It’s common for Japanese to go on pilgrimages at the beginning of the year to ensure good fortune for the rest of the year. This could mean just visiting a local shrine or temple, throwing a few coins (denominations in multiples of 5 are luckiest) into the slatted collection box and saying a little prayer. Or you can do one of the longer pilgrimages where several temples are visited.
The oldest one in Tokyo is the Yamate walk and it just so happened to be near my place so here’s my log of the journey.
There are 7 gods in 6 temples. At each temple you can get an official stamp or you can buy a little daruma, wooden figures. Inside the hollowed base of each figure is a fortune. There are categories of fortunes on each slip of paper, like health, marriage, career, etc. If you receive a fortune that is rated luckiest, you hold onto this slip and keep it as a lucky charm. If you receive any lower rated fortune, then you tie them on a tree or bamboo slats, or whatever the temple provides. These will later be burned by a priest.
The following are the temples, organized by the lucky god they curry favor from, pictured above.
Bishamonten, God of War (the angry looking one)
The first temple was Kakurinji, which honors Kato Kiyomasa. Kiyomasa is revered as a hero in Japan, but in Korea he is known as one of the worst and cruelest of the generals of Hideyoshi during their late 16th Century invasion of Korea. I figure this temple owes me a lot of luck based on past historical misdeeds.
At the center of the courtyard there was a statue that you could rinse with water as an act of devotion. Otherwise, it was a modest, non-descript temple befitting a god with a spartan ethos.
Hotei, God of Happiness, aka the Fat Buddha (the one holding the yellow fan)
Zuishoji was a larger temple, but also unspectacular, as temples go. It was the first Obaku Zen temple in Edo. The sole distinguishing feature was a rock garden even more sparse than other rock gardens, if that’s possible.
And there were some interesting architectural elements like this bronze ornament. Also notice the carved cloud details on the beam, an uncharacteristically ostentatious display for a zen temple.
Jurojin, God of Longevity, and Fukurokufu, God of Fortune (the yellow and green robed ones with beards)
These two gods are often paired together and are the Rosencrantz and Guildenstern of Japanese deities. No one seems to know which one is which.
Myoenji actually feels like a temple, with beautifully pruned trees and a lush garden. It was calm and there was a quiet reverential vibe about the place.
This ornate bridge, though small, is a unique element, not commonly seen in temples.
Daigoku, God of Wealth, Farmers and the Kitchen (the one with a red cap)
Daienji was my favorite of the 6 temples. It’s a relatively small space, but it’s crammed with a funhouse full of statues and interesting objects. It’s got a stately pagoda, a mysterious stone wheel with hieroglyphic inscriptions, and stone etchings. Even the rain gutter catch was a lovely spidery work of art.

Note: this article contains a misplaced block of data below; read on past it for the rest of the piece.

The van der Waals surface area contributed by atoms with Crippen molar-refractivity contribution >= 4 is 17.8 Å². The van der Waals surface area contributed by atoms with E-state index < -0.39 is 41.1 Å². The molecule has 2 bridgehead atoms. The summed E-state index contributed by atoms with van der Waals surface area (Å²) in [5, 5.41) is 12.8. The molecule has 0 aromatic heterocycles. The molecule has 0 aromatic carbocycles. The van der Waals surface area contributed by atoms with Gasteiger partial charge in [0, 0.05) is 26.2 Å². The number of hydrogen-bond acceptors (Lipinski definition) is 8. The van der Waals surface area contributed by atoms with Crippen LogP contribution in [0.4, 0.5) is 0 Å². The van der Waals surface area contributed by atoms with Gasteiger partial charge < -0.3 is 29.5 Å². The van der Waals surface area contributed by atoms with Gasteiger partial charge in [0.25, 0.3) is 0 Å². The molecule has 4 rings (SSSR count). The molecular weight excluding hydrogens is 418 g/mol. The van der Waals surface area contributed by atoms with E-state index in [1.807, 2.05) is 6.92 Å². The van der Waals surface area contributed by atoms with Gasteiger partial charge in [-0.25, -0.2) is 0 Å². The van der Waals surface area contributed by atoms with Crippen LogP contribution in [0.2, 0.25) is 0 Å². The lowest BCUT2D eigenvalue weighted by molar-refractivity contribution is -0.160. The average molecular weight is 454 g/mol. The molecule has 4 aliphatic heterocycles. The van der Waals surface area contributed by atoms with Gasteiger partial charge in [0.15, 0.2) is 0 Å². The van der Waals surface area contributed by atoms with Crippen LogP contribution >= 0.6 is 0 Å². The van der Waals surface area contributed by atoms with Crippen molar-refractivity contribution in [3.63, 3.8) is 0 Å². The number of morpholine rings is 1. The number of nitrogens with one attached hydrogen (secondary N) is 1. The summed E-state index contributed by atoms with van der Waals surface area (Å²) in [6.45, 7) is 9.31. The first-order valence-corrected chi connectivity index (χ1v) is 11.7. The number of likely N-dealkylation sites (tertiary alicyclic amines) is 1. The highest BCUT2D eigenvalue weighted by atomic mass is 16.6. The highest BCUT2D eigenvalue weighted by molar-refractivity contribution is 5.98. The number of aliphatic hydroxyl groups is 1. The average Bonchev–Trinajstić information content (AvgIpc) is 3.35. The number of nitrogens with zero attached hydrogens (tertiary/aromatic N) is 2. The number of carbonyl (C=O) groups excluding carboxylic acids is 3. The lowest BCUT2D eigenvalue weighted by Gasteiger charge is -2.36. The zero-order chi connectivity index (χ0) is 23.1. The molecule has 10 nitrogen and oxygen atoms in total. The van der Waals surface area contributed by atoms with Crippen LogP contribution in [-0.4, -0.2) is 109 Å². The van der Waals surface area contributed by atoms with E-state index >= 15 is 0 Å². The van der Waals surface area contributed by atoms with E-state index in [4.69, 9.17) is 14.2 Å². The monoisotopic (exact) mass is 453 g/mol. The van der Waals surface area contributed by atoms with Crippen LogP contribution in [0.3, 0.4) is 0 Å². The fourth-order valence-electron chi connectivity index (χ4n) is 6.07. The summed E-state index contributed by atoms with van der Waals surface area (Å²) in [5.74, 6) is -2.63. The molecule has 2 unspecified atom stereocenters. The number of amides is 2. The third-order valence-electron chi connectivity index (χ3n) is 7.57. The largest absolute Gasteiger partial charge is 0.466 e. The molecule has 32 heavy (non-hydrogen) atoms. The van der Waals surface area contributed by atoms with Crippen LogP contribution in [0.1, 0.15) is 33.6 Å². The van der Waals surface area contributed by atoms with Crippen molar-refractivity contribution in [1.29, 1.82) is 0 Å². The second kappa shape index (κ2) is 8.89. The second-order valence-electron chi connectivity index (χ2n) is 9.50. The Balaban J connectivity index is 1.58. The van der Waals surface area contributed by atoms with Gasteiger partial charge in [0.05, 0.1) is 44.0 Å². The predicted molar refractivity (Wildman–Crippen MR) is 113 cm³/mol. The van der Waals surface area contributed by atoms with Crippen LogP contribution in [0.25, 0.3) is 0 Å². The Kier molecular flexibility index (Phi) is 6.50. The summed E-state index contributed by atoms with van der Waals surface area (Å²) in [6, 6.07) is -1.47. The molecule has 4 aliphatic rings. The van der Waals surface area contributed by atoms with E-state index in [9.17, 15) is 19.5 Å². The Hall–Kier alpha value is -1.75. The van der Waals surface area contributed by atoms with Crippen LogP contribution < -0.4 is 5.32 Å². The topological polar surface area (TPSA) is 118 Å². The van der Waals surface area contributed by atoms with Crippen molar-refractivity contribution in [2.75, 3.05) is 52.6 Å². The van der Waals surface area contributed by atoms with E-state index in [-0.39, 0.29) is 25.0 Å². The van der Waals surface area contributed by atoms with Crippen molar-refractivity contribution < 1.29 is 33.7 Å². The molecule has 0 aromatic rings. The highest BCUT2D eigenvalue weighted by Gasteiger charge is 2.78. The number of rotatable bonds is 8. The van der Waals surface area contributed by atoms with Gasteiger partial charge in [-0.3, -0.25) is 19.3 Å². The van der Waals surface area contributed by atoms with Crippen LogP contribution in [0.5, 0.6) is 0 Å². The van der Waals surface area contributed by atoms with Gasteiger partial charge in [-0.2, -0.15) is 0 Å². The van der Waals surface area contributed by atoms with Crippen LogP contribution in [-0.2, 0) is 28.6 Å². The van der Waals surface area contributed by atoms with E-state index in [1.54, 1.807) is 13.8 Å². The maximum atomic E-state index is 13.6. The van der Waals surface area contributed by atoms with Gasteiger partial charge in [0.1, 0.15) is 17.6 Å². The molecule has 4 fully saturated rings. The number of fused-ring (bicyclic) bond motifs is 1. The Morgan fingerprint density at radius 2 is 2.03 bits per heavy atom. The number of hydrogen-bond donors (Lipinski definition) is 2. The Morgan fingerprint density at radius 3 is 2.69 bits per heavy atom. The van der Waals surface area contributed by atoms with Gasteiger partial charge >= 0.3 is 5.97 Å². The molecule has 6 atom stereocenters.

The centerpiece of the temple is a wall of saints to placate the spirits of the people who died during a great Edo fire, penance for being the flashpoint of the disaster.
For those with ailments, you can buy some goldleaf and rub it onto this golden Buddha on the part of the body that ails you. My back was feeling good so I passed this time.
Benten, Goddess of Music and Fine Arts (the one in red)
Benten is the only female of the 7 lucky gods. In temples, she’s often surrounded by water, so Banryuji was the only temple with a water feature. This was also a very peaceful temple. There are paths that lead to grotto shrines for a more intimate spiritual moment.
Ebisu, God of Commerce, Fisherman and Fortune (the one in white with a fish)
The last temple is Ryusenji, and it’s massive. The secondary temple building is bigger than any of the other temples’ main buildings. I imagine the temple is wealthy because it’s patron god, Ebisu, presides over commerce and trade. So businesses come here and give big donations. You could see groups of business men on official company visits.
Scattered throughout the sprawling grounds are open shrines devoted to various deities. Also, in contrast to the other temples, Ryusenji is quite colorful.
It was also the only temple with its own bus stop. And appropriately, everything was done in bulk, like these incense sticks.
An interesting footnote to the temple is a statue of Fudo Myou. It’s eyes were painted black by the founder of the temple and gives the neighborhood its name, Meguro, which means ‘black eye’. But this statue was deep in the temple and I couldn’t get a good look at it.
The whole walk could easily be covered in 2 hours. Metropolis has a great map and addresses of the walk.
I don’t know if walking around to different places and collecting dolls bring you good luck. But it was a good time to meditate on the coming year. And I was lucky to spend time with T, walk around in sunny weather, and look at interesting temples. That’s all the good fortune I need.
One thought on “The Seven Lucky Gods”
My complements for your excellent pictures and descriptions. On the 15th of January 1986 (to be precise) I left my footsteps in the Banryuji and the Ryusenji temple (I worked and lived in Japan for four years). All I’ve got are some old photographs and super-8 movies. Thanks for your fine images!
Elly van der Moolen